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J Biol Chem. 2005 May 6;280(18):17701-6. Epub 2005 Mar 3.

Mutation of active site residues of insulin-degrading enzyme alters allosteric interactions.

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Department of Molecular and Cellular Biochemistry, University of Kentucky, Lexington, Kentucky 40536, USA.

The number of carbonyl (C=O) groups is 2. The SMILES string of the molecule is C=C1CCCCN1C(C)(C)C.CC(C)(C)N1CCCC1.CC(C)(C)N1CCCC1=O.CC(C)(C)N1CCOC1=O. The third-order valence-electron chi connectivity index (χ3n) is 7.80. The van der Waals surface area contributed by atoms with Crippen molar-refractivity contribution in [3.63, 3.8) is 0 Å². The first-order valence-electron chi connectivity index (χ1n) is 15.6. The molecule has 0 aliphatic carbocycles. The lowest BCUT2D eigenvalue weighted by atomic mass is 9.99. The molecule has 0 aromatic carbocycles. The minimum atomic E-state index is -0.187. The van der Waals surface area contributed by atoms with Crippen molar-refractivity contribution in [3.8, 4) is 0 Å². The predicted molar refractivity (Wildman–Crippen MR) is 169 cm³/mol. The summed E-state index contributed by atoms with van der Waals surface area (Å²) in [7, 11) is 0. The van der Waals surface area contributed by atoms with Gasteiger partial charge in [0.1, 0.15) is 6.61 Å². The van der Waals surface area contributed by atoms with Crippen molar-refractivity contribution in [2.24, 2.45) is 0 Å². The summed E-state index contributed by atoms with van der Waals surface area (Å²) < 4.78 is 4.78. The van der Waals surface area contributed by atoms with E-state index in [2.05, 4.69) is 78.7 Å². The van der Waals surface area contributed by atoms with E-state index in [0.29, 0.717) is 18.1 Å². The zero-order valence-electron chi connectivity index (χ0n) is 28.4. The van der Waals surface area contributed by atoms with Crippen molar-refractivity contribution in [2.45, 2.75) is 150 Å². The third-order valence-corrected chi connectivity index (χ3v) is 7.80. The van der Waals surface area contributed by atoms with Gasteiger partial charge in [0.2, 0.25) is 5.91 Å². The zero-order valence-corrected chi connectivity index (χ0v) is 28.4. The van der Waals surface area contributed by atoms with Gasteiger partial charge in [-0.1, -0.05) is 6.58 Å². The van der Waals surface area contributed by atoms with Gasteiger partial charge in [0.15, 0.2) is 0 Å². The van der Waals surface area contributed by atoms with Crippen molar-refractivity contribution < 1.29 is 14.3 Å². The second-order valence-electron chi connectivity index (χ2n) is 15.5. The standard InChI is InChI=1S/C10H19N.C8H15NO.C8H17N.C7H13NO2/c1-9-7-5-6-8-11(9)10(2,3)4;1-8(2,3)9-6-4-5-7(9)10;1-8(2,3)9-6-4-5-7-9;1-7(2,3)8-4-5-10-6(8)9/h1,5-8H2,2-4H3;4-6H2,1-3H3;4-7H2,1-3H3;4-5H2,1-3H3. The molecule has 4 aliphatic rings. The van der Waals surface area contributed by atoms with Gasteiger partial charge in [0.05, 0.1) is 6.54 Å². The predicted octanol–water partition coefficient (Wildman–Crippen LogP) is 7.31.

The active site glutamate (Glu(111)) and the active site histidine (His(112)) of insulin-degrading enzyme (IDE) were mutated. These mutant enzymes exhibit, in addition to a large decrease in catalytic activity, a change in the substrate-velocity response from a sigmoidal one seen with the native enzyme (Hill coefficient > 2), to a hyperbolic response. With 2-aminobenzoyl-GGFLRKHGQ-N-(2,4-dinitrophenyl)ethylenediamine as substrate, ATP and triphosphate increase the reaction rate of the wild type enzyme some 50-80-fold. This effect is dampened with glutamate mutants to no effect or less than a 3-fold increase in activity and changed to inhibition with the histidine mutants. Sedimentation equilibrium shows the IDE mutants exhibit a similar oligomeric distribution as the wild type enzyme, being predominantly monomeric, with triphosphate having little if any effect on the oligomeric state. Triphosphate did induce aggregation of many of the IDE mutants. Thus, the oligomeric state of IDE does not correlate with kinetic properties. The His(112) mutants were shown to bind zinc, but with a lower affinity than the wild type enzyme. The glutamate mutants displayed an altered cleavage profile for the peptide beta-endorphin. Wild type IDE cleaved beta-endorphin at Leu(17)-Phe(18) and Phe(18)-Lys(19), whereas the glutamate mutants cleaved at these sites, but in addition at Lys(19)-Asn(20) and at Met(5)-Thr(6). Thus, active site mutations of IDE are suggested to not only reduce catalytic activity but also cause local conformational changes that affect the allosteric properties of the enzyme.

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